The approach to training that we use for us and our athletes is not the only way to train for there are many approaches but we find it very effective for many reasons.

However, you have to trust our philosophy to become a believer that endurance athletes do not have train exhausting long distances to prepare for race day. If you constantly think to yourself that you should be doing more or you can do more, than you will find yourself not reaching your full potential. You have to trust the master plan, be willing to be patient and train hard but recover harder.

Here are a few key concepts that athletes must understand and believe in when it comes to the "less is more" approach (whereas we believe it is simply "enough"):

-Sport nutrition must support every workout. If you are going to stay consistent with training, you have to support the body. Therefore, every workout must have a pre training consumed before, a sport drink (in the appropriate concentration) consumed each hour during and a recovery drink/snack following the workout. The during fueling concept is never forgotten during swim workouts and especially not during runs. It is imperative that our athletes bring nutrition (liquid calories - carbs, electrolytes, water) with them during ALL run workouts OR set up aid stations, do out and backs or short loops so nutrition can be consumed and refilled.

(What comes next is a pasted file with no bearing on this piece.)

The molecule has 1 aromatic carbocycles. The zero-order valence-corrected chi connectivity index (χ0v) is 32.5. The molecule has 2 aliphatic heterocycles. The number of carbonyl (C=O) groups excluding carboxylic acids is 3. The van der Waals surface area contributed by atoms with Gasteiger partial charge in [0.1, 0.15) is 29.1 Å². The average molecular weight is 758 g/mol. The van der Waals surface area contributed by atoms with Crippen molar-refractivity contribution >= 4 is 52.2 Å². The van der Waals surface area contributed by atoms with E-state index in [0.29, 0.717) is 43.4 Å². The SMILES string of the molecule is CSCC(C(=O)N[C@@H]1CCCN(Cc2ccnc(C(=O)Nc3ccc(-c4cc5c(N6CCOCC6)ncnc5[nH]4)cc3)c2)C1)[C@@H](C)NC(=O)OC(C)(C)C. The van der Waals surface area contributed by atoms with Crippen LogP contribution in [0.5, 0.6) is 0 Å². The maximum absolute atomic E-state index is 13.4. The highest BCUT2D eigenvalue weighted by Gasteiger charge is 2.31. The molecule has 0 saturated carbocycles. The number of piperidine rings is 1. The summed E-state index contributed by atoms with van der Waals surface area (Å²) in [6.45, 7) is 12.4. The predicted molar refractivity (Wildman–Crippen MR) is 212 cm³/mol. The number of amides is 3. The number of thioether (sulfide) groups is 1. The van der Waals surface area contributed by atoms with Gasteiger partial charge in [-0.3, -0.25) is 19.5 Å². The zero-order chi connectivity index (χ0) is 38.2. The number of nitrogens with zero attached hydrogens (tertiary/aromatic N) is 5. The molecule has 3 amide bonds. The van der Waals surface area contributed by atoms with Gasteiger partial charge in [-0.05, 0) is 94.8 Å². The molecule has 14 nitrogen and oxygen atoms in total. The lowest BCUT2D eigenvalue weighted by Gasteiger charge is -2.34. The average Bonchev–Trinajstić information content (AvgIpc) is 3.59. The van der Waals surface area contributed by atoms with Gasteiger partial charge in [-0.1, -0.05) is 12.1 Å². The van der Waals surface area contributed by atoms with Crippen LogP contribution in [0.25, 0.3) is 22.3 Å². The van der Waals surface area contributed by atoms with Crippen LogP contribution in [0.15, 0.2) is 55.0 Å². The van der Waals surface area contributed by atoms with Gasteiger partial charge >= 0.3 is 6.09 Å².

-If you train hard you have to recover harder. There is a careful balance of training and recovering. The closer we get to race day, the more emphasis we place on recovery. It is no fun to train or race injured, sick or burnt out.

-We use the word "intensity" a lot when describing our approach to training but a better word should be sustainable max effort. If an athlete let's us help them plan their entire season (which we try to do for all our new and returning athletes) we can better periodized the training so that our athlete peaks appropriately and minimizes risk for burnout and injury. We first focus on getting stronger through strength training to build a strong foundation. We do not do "base" miles or any specific sport "blocks" of training. We then spend time on getting our athlete faster. We do not throw in endurance here with the intensity but instead, have specific workouts that help an athlete get faster in certain areas without overloading the body. I don't know any athlete who doesn't want to get faster and many times I see athletes spend too much time doing long slow miles and then when the body is tired during peak season, they try to throw in speed work on a tired body without and decrease in volume. Finally, when our athletes have their strong fast body to work with, we then increase the volume. This is a beautiful time when our athletes can enjoy the benefits of speed work as they pay off through improved endurance. During this time, the athlete enjoys their hard work as it pays off in more race-focused bricks and there is little need to do long, slow workouts like long bikes and runs. We spend a lot of focus on nailing the pacing strategy on the bike for a strong run off the bike so we do a lot of bricks.